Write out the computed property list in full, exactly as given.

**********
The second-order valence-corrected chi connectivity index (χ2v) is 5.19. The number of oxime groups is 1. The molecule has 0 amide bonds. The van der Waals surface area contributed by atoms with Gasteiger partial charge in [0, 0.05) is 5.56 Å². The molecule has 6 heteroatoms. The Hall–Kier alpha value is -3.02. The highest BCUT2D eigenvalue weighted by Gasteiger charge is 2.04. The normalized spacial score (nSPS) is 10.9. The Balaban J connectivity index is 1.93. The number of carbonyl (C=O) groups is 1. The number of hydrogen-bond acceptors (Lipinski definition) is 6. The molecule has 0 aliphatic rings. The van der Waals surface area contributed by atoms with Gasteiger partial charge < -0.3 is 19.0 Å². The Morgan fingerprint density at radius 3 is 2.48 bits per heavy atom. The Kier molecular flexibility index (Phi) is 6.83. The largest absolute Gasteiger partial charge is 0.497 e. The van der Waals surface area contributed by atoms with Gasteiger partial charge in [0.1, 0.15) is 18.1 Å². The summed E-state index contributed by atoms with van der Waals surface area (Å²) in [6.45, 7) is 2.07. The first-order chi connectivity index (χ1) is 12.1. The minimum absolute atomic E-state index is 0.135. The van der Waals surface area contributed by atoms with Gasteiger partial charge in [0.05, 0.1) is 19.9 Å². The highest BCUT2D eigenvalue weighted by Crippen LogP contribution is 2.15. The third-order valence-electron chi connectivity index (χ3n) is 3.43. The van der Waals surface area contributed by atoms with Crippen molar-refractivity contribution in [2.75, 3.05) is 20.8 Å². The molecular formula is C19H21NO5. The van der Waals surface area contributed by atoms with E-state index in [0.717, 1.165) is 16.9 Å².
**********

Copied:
The second-order valence-corrected chi connectivity index (χ2v) is 5.19. The number of oxime groups is 1. The molecule has 0 amide bonds. The van der Waals surface area contributed by atoms with Gasteiger partial charge in [0, 0.05) is 5.56 Å². The molecule has 6 heteroatoms. The Hall–Kier alpha value is -3.02. The highest BCUT2D eigenvalue weighted by Gasteiger charge is 2.04. The normalized spacial score (nSPS) is 10.9. The Balaban J connectivity index is 1.93. The number of carbonyl (C=O) groups is 1. The number of hydrogen-bond acceptors (Lipinski definition) is 6. The molecule has 0 aliphatic rings. The van der Waals surface area contributed by atoms with Gasteiger partial charge < -0.3 is 19.0 Å². The Morgan fingerprint density at radius 3 is 2.48 bits per heavy atom. The Kier molecular flexibility index (Phi) is 6.83. The largest absolute Gasteiger partial charge is 0.497 e. The van der Waals surface area contributed by atoms with Gasteiger partial charge in [0.1, 0.15) is 18.1 Å². The summed E-state index contributed by atoms with van der Waals surface area (Å²) in [6.45, 7) is 2.07. The first-order chi connectivity index (χ1) is 12.1. The minimum absolute atomic E-state index is 0.135. The van der Waals surface area contributed by atoms with Gasteiger partial charge in [0.05, 0.1) is 19.9 Å². The highest BCUT2D eigenvalue weighted by Crippen LogP contribution is 2.15. The third-order valence-electron chi connectivity index (χ3n) is 3.43. The van der Waals surface area contributed by atoms with Crippen molar-refractivity contribution in [2.75, 3.05) is 20.8 Å². The molecular formula is C19H21NO5. The van der Waals surface area contributed by atoms with E-state index in [0.717, 1.165) is 16.9 Å².